On one hand, this behavior of phosphors makes us set high refresh rates on CRT monitors (at least 85Hz for today’s tubes). But on the other hand, this relatively low afterglow time of phosphors makes CRT monitors faster than even the fastest of LCD monitors.
Let’s take a simple case of a white square moving across a black screen like in one of the tests of the popular TFTTest program. Consider two sequential frames in which the square moves from left to right by one position:
I tried to picture four sequential “snaps”: the first and last of them are the moments the monitor displays the two sequential frames while the other two snaps illustrate the behavior of the monitor and our eyes in between the displayed frames.
In the case of a CRT monitor, the square is displayed in the first frame, but begins to fade out rapidly after 1 millisecond (the phosphor afterglow time), so it has vanished from the screen completely before the second frame arrives. But thanks to persistence of our vision we continue to see this square for about 10 milliseconds more so that it only begins to fade out noticeably by the arrival of the second frame. The moment the second frame is being drawn by the monitor, our brain is receiving two images at once: a white square in the new position and a rapidly fading image of it (left on the eye retina) in the old position.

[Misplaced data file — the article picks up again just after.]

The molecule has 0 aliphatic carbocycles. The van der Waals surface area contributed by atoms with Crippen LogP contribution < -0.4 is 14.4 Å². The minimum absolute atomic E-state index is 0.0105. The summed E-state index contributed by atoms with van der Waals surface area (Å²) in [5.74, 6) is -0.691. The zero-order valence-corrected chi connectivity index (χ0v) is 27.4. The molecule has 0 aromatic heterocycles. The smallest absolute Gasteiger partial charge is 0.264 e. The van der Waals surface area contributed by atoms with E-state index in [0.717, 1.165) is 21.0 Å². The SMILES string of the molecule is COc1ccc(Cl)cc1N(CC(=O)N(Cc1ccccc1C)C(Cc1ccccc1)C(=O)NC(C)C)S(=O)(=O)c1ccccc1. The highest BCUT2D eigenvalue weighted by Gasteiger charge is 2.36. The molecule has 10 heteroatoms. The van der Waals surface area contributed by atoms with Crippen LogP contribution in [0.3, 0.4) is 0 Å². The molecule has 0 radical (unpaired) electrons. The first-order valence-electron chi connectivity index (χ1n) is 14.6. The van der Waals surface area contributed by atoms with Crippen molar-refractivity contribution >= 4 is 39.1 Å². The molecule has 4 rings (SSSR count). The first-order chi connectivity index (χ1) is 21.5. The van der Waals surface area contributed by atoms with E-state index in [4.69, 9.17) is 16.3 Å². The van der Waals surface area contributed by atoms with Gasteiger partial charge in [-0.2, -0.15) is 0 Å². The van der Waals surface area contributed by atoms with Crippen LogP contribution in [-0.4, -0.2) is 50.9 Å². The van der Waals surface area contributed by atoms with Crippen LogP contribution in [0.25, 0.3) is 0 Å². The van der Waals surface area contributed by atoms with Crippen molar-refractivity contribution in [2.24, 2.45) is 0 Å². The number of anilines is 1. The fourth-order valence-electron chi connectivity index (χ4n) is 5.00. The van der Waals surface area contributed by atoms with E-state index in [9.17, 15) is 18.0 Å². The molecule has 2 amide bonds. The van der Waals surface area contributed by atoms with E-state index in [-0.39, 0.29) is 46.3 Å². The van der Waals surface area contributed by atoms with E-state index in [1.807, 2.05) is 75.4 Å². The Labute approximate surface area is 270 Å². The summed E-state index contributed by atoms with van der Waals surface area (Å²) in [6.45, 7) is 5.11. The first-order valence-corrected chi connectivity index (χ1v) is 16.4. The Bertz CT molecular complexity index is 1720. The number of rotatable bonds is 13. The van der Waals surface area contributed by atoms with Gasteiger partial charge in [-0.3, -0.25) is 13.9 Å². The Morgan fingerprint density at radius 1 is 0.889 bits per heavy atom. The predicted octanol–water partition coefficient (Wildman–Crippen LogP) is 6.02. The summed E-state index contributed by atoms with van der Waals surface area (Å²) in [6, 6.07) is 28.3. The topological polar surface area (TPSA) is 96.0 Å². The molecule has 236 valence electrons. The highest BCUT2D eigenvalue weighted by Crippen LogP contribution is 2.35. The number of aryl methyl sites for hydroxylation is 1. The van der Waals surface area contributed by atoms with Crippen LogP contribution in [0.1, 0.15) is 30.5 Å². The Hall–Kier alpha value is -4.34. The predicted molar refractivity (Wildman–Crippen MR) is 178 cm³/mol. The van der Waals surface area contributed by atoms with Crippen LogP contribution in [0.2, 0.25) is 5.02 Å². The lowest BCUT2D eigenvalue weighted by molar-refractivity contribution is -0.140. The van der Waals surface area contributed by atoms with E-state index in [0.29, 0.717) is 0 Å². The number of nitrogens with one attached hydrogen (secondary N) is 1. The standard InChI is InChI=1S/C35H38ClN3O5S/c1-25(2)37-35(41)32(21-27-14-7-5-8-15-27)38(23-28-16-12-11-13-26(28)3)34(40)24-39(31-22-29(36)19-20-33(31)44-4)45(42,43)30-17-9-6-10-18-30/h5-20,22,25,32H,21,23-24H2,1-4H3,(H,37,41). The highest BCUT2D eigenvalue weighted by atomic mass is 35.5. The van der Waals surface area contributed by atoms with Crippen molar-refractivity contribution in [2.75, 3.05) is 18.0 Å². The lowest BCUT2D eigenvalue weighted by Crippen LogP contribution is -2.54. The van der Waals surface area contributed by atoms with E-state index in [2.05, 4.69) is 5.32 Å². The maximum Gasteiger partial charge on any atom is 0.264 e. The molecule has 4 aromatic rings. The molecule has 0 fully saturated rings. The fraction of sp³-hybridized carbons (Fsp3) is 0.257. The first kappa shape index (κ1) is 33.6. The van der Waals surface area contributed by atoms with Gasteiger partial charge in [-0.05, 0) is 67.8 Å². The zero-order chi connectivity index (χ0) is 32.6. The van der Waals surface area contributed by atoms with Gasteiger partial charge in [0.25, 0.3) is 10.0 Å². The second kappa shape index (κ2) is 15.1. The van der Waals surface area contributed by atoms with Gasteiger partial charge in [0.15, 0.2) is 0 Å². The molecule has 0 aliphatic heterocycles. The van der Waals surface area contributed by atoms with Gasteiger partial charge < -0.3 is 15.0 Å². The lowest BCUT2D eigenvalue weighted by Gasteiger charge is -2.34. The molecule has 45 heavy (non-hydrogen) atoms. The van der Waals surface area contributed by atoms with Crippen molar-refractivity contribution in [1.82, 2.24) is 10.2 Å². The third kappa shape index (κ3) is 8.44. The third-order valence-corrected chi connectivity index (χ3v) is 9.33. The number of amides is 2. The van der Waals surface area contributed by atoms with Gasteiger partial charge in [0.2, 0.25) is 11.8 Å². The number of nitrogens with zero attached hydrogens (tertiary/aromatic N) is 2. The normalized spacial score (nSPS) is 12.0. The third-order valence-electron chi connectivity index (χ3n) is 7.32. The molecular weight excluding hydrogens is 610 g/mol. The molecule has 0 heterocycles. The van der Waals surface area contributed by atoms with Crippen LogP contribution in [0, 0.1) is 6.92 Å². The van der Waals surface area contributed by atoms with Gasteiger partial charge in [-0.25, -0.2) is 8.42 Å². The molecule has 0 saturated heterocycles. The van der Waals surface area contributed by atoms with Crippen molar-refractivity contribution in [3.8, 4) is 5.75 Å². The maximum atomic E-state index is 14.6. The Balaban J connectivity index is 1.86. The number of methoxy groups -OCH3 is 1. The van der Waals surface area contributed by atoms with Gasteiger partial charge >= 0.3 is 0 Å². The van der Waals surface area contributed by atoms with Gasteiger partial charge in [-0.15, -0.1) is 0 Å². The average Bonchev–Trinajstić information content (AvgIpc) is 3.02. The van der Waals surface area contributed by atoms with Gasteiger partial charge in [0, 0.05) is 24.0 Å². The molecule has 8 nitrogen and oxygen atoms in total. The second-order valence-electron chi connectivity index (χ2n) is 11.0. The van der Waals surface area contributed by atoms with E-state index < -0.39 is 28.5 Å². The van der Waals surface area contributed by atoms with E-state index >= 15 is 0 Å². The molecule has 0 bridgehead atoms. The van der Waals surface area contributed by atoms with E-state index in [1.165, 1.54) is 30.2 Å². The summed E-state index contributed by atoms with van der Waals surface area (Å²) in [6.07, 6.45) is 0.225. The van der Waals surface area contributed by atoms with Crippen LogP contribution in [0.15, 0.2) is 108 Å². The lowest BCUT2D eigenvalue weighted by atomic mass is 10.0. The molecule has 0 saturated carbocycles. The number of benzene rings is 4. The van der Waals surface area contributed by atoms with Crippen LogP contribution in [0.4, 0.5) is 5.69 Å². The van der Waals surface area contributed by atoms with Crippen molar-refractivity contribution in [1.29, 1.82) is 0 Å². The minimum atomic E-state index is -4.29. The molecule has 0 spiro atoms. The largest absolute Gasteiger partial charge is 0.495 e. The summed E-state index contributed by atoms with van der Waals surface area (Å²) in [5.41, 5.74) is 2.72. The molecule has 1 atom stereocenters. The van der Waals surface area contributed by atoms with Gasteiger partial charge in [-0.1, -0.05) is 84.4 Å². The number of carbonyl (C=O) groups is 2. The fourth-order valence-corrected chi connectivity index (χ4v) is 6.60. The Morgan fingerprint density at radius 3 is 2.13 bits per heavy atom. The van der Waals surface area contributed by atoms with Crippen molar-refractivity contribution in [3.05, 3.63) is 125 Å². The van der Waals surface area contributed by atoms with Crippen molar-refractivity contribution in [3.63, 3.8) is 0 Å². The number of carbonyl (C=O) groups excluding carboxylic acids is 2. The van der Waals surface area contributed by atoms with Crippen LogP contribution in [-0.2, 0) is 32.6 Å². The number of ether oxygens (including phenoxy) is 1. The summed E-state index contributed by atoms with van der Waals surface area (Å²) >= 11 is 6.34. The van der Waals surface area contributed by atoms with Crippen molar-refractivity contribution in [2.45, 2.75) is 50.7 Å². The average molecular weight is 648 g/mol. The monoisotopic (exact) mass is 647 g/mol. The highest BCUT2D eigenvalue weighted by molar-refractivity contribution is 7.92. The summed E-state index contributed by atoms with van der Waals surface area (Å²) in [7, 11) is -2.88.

Active-matrix LCD monitors do not flicker, as opposed to CRT monitors. They store the image through all the period between the frames. On one hand, this solves the refresh rate problem (the screen does not flicker at any frequency), but on the other hand – just take a look at the illustration above. The image was rapidly fading out on the CRT monitor between the two frames, but it remains unchanged on the LCD panel! When the second frame arrives, the monitor displays the white square in the new position and the old frame takes about 1-2 milliseconds to fade out (that’s the typical pixel fall time of modern fast TN matrixes – comparable to the phosphor afterglow time of CRT monitors). But the retina of the eye is going to retain the old image for 10 milliseconds after the real image has disappeared! And through all this time the “imprint” is combined with the new image. As a result, the brain is receiving two images at once for about 10 milliseconds after the second frame has arrived: the real picture of the second frame from the monitor’s screen plus the imprint of the first frame on the retina. That’s not unlike the well-known fuzziness effect, but the old image is now stored not in the slow monitor matrix, but in the slow retina of your own eye!